1: How did you start in journalism?
JF: I was looking for any job with a future so I went for a job in insurance but only had the interview and thought it wasn't for me. On the way I saw in the old Evening News a job for a kid with sports knowledge to act as a Fleet Street copy boy. That paid £11 a week, insurance paid £22 but I eventually went off to join Hayters News Agency and onto just about every national newspaper going.
2: How did you get from sports journalism to being the club's Press Officer?
JF: When I finished my apprenticeship I worked on the Weekly Herald covering Spurs and built up my contacts. When they created this job I was doing build-up to the Olympics at the Daily Mail but the chap who took the job didn't last too long and they asked me to come and do it. My plan was to stay for a couple of years but here I am 100 years later!
3: What does the Press Officer's job entail?
JF: It's not as hands on as it was before when I was writing everything. Now there is a team involved. I'm dealing with press on all matters, not just matchday but interviews and press conferences. I oversee the programme, the magazine, which is contracted out, the website and spurs (((on!))), our new mobile phone service. I'm also responsible for the PA system, THTV on the jumbotron on matchdays, commentary for the blind - all the things under the 'media' umbrella. I also work closely with PR and marketing.
4: Do you consider us to have a good or bad press?
JF: Most people think their own club gets a terrible press because they only read their own stuff. I do think we try to meet the press half-way and help them where they can but sometimes they get an agenda and it's very hard to switch them off that.
5: What career advice would you give a budding journalist?
JF: Education is the spice of life. You only really needed 'O' levels when I started to get on an NCTJ course. I got in ahead of everyone else because I had 'A' levels. When I was a kid you couldn't do media studies but now you can do these degrees, go out and get them. After that, be prepared because it won't be as flash as you imagine. Get out, graft and get a good reputation for reliability.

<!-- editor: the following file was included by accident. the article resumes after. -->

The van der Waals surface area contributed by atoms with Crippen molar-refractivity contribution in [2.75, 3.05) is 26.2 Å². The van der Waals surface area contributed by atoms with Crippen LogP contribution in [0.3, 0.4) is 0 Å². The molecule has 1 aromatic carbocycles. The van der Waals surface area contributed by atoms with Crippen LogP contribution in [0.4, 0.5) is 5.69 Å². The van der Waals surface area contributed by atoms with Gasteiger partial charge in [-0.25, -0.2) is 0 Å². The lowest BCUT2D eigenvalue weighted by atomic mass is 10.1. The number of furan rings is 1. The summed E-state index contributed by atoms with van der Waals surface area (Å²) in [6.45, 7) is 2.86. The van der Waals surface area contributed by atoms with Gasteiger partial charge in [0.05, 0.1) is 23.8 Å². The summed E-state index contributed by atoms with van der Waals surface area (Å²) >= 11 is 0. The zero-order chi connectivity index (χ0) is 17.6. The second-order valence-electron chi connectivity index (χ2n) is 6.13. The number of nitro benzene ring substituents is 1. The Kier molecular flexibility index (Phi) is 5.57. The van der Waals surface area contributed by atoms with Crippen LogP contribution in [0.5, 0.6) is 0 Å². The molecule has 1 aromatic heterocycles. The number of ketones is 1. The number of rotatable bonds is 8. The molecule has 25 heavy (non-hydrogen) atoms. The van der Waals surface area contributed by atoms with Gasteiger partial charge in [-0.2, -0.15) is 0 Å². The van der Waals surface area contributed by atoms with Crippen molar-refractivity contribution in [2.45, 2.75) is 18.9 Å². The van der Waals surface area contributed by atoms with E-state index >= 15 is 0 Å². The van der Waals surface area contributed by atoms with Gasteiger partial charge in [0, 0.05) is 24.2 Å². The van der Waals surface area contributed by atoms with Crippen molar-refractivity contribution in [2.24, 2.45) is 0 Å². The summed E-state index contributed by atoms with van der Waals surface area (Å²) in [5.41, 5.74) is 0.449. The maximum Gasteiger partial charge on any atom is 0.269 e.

6: How has the job changed down the years?
JF: When I first arrived I was given the job as the club journalist. It wasn't quite the same then and there weren't the big press conferences you get now. Then, journalists lived and died by their contacts, now they contact the press office, say they want to interview a player and we do it that way. There is an insatiable appetite for football as well now. Sky Sports News are everywhere and the game is massive. That is reflected by the fact that back then there was just me - I did the programme, magazine and organised the press on matchday. There is a lot more pressure now.
7: What do you most enjoy about the job?
JF: The fact that I'm a Spurs fan, was as a kid and I'm involved with the club. The interaction with the players is the best bit. The matches as well - anything to do with the pure football.
A seven-question introduction to the men and women behind the scenes at the club starting with Press Officer John Fennelly.